Maybe Paul Pierce is the answer. If there were any two players squaring off in the Celtics-Lakers series, it was Kobe vs. Paul Pierce. Paul Pierce won the Finals MVP the first time around, Kobe the second. Each had prolific scoring nights in the Finals against one another. But save for those 13 Finals games, can you name me another Paul Pierce-Kobe Bryant game? In reality, most the time the Lakers played Pierce’s Celtics, the Celtics were plain bad and the Lakers ran over them. But Pierce is the closest we’ve gotten to a head to head rival for Kobe.
But who is someone that will forever be linked to Kobe and vice versa? Someone who battled Kobe on the court and possibly even off? Someone who, no matter what team they were on, his battles with Kobe were always high-profile? Maybe it’s someone who attacked Kobe personally and Kobe fought right back? Maybe it’s someone who won and lost with Kobe? Maybe it’s someone larger than life?
Maybe it’s Shaquille O’Neal.
Think about it. Whenever you mention Shaq’s name, the first player you think of is Kobe Bryant. And when you mention Kobe Bryant, one of the first things you think of is Shaq. No player will be linked to Kobe in his career more than Shaq will forever be. And you can name memorable Shaq-Kobe moments.
Outside of winning titles together, there was the Christmas Day matchup the year after Shaq left for Miami, which was the most watched Christmas Day game of all-time for four years. Then you have Shaq’s famous rap, where he said “Kobe couldn’t do it without me,” (referring to the 2008 NBA Finals) as well as the more famous “Kobe, tell me how my ass tastes” line. When Kobe won his fifth title in 2010, a reporter asked what it meant to win his fifth title. His answer? “I got one more than Shaq.”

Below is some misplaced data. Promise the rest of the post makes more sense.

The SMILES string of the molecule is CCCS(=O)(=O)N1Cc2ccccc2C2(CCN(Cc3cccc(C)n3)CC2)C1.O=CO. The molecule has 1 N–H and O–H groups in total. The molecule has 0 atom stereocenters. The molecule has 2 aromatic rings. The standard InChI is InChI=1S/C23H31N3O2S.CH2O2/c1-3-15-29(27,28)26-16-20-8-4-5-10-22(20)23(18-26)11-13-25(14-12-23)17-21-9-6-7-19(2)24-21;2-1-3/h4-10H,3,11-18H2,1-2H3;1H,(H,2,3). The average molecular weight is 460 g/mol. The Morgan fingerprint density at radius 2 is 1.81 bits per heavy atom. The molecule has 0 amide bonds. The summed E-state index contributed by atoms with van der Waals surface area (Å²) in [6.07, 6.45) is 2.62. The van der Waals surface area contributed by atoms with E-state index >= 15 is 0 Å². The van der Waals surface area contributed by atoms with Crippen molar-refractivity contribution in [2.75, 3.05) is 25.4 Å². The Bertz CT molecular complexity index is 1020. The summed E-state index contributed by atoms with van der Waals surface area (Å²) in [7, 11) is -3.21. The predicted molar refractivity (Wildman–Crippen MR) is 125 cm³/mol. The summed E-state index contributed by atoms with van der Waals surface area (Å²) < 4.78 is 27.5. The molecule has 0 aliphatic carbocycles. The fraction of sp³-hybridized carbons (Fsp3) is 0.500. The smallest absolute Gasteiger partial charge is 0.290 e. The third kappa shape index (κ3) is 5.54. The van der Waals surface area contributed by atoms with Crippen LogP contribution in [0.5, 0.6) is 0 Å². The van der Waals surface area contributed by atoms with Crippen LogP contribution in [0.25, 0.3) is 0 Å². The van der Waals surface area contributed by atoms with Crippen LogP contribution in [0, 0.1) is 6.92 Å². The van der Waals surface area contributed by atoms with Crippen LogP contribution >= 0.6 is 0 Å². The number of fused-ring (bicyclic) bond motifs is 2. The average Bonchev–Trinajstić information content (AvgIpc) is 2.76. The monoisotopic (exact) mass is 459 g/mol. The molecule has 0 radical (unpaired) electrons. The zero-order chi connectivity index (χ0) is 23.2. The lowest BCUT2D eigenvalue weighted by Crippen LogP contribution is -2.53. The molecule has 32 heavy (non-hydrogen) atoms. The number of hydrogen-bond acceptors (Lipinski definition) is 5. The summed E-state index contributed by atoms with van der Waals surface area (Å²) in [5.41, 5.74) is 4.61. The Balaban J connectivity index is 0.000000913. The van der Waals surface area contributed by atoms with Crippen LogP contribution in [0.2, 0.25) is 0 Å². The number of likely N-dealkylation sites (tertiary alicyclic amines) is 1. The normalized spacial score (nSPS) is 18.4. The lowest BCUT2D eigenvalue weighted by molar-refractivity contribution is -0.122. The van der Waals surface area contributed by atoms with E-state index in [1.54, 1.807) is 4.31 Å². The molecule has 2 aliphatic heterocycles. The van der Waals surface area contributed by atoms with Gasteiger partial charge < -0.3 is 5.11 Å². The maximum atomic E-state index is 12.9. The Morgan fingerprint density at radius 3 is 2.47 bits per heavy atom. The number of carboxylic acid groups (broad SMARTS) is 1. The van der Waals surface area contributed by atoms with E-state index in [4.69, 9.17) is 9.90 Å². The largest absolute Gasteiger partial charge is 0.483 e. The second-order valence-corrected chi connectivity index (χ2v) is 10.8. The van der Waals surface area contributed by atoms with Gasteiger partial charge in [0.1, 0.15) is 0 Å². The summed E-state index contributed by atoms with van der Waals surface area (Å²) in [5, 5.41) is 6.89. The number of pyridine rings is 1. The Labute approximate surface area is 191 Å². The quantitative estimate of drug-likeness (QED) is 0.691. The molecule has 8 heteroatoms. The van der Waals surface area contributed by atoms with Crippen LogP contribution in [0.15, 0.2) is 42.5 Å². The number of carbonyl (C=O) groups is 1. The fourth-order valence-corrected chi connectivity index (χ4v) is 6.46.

Looking at the stats, it’s obvious the two got hyped up for the game against each other. Shaq had games of 24 and 11, 25 and 12, and 33 and 7 against Kobe. Kobe went off for for 30+ points eight times in their 11 meetings.
In more recent years, the rivalry and animosity seems to have died down. O’Neal has thrown all sorts of praise at Kobe, calling him the greatest player he’s played with. Most recently, Kobe recorded a speech prior to Shaq’s jersey retirement ceremony, where he called him the “most gifted physical specimen to play the game” and called their run together “historical.” Both have said they have a good relationship now and that the past was a learning experience, but that doesn’t change the past.
No man will be linked to Kobe Bryant more than the Diesel. His entire career has been predicated on Shaq. First, it was “He only won with Shaq”, then it was “Kobe can’t win without Shaq”, and then Kobe finally got his without Shaq in 2009 and 2010.
If that doesn’t define a rivalry, I don’t know what does.